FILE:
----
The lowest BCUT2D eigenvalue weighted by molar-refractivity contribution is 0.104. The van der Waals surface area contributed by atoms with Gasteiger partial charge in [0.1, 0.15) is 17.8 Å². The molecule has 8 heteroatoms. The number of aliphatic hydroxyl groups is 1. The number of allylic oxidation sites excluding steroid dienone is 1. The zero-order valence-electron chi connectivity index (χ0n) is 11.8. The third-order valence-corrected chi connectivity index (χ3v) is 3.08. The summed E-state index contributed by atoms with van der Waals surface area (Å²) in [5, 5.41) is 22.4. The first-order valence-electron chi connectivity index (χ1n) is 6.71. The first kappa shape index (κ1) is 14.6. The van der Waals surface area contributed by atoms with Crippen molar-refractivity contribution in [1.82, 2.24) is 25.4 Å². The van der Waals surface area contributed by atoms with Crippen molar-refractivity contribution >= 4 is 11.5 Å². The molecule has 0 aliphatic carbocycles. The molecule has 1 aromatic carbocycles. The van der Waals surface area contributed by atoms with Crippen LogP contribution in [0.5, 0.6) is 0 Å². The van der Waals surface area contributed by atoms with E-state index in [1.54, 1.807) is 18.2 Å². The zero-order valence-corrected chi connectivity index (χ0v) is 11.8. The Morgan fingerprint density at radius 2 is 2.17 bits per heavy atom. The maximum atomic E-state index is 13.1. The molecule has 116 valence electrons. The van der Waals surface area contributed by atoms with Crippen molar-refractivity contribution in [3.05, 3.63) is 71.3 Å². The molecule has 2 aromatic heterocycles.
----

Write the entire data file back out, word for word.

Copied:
The lowest BCUT2D eigenvalue weighted by molar-refractivity contribution is 0.104. The van der Waals surface area contributed by atoms with Gasteiger partial charge in [0.1, 0.15) is 17.8 Å². The molecule has 8 heteroatoms. The number of aliphatic hydroxyl groups is 1. The number of allylic oxidation sites excluding steroid dienone is 1. The zero-order valence-electron chi connectivity index (χ0n) is 11.8. The third-order valence-corrected chi connectivity index (χ3v) is 3.08. The summed E-state index contributed by atoms with van der Waals surface area (Å²) in [5, 5.41) is 22.4. The first-order valence-electron chi connectivity index (χ1n) is 6.71. The first kappa shape index (κ1) is 14.6. The van der Waals surface area contributed by atoms with Crippen molar-refractivity contribution in [1.82, 2.24) is 25.4 Å². The van der Waals surface area contributed by atoms with Crippen molar-refractivity contribution >= 4 is 11.5 Å². The molecule has 0 aliphatic carbocycles. The molecule has 1 aromatic carbocycles. The van der Waals surface area contributed by atoms with Crippen LogP contribution in [0.5, 0.6) is 0 Å². The van der Waals surface area contributed by atoms with E-state index in [1.54, 1.807) is 18.2 Å². The zero-order valence-corrected chi connectivity index (χ0v) is 11.8. The Morgan fingerprint density at radius 2 is 2.17 bits per heavy atom. The maximum atomic E-state index is 13.1. The molecule has 116 valence electrons. The van der Waals surface area contributed by atoms with Crippen molar-refractivity contribution in [3.05, 3.63) is 71.3 Å². The molecule has 2 aromatic heterocycles.